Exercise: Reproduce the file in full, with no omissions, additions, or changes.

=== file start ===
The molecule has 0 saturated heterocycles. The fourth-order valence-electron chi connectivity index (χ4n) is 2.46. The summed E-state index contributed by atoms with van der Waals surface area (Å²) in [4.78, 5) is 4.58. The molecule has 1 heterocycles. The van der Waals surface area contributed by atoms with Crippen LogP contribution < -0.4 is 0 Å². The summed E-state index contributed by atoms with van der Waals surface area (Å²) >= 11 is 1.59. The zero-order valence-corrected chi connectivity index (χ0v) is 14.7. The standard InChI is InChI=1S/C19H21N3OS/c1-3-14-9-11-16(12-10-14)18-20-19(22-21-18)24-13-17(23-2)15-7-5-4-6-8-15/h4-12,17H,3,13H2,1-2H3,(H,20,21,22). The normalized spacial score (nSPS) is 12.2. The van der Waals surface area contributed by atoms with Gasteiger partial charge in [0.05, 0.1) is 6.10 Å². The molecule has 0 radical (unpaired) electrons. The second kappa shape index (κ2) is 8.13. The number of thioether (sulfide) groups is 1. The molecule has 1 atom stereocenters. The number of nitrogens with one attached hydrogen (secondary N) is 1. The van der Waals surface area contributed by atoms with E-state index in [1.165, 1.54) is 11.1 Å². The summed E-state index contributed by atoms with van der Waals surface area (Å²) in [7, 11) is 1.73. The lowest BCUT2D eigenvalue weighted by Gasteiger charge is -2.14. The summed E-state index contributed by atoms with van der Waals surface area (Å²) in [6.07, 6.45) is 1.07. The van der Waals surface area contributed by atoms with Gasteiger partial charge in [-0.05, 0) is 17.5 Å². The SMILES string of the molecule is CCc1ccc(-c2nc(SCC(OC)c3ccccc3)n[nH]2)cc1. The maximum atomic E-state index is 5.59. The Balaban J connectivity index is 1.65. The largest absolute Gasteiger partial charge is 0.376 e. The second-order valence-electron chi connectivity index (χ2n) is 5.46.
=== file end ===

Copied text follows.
The molecule has 0 saturated heterocycles. The fourth-order valence-electron chi connectivity index (χ4n) is 2.46. The summed E-state index contributed by atoms with van der Waals surface area (Å²) in [4.78, 5) is 4.58. The molecule has 1 heterocycles. The van der Waals surface area contributed by atoms with Crippen LogP contribution < -0.4 is 0 Å². The summed E-state index contributed by atoms with van der Waals surface area (Å²) >= 11 is 1.59. The zero-order valence-corrected chi connectivity index (χ0v) is 14.7. The standard InChI is InChI=1S/C19H21N3OS/c1-3-14-9-11-16(12-10-14)18-20-19(22-21-18)24-13-17(23-2)15-7-5-4-6-8-15/h4-12,17H,3,13H2,1-2H3,(H,20,21,22). The normalized spacial score (nSPS) is 12.2. The van der Waals surface area contributed by atoms with Gasteiger partial charge in [0.05, 0.1) is 6.10 Å². The molecule has 0 radical (unpaired) electrons. The second kappa shape index (κ2) is 8.13. The number of thioether (sulfide) groups is 1. The molecule has 1 atom stereocenters. The number of nitrogens with one attached hydrogen (secondary N) is 1. The van der Waals surface area contributed by atoms with E-state index in [1.165, 1.54) is 11.1 Å². The summed E-state index contributed by atoms with van der Waals surface area (Å²) in [7, 11) is 1.73. The lowest BCUT2D eigenvalue weighted by Gasteiger charge is -2.14. The summed E-state index contributed by atoms with van der Waals surface area (Å²) in [6.07, 6.45) is 1.07. The van der Waals surface area contributed by atoms with Gasteiger partial charge in [-0.05, 0) is 17.5 Å². The SMILES string of the molecule is CCc1ccc(-c2nc(SCC(OC)c3ccccc3)n[nH]2)cc1. The maximum atomic E-state index is 5.59. The Balaban J connectivity index is 1.65. The largest absolute Gasteiger partial charge is 0.376 e. The second-order valence-electron chi connectivity index (χ2n) is 5.46.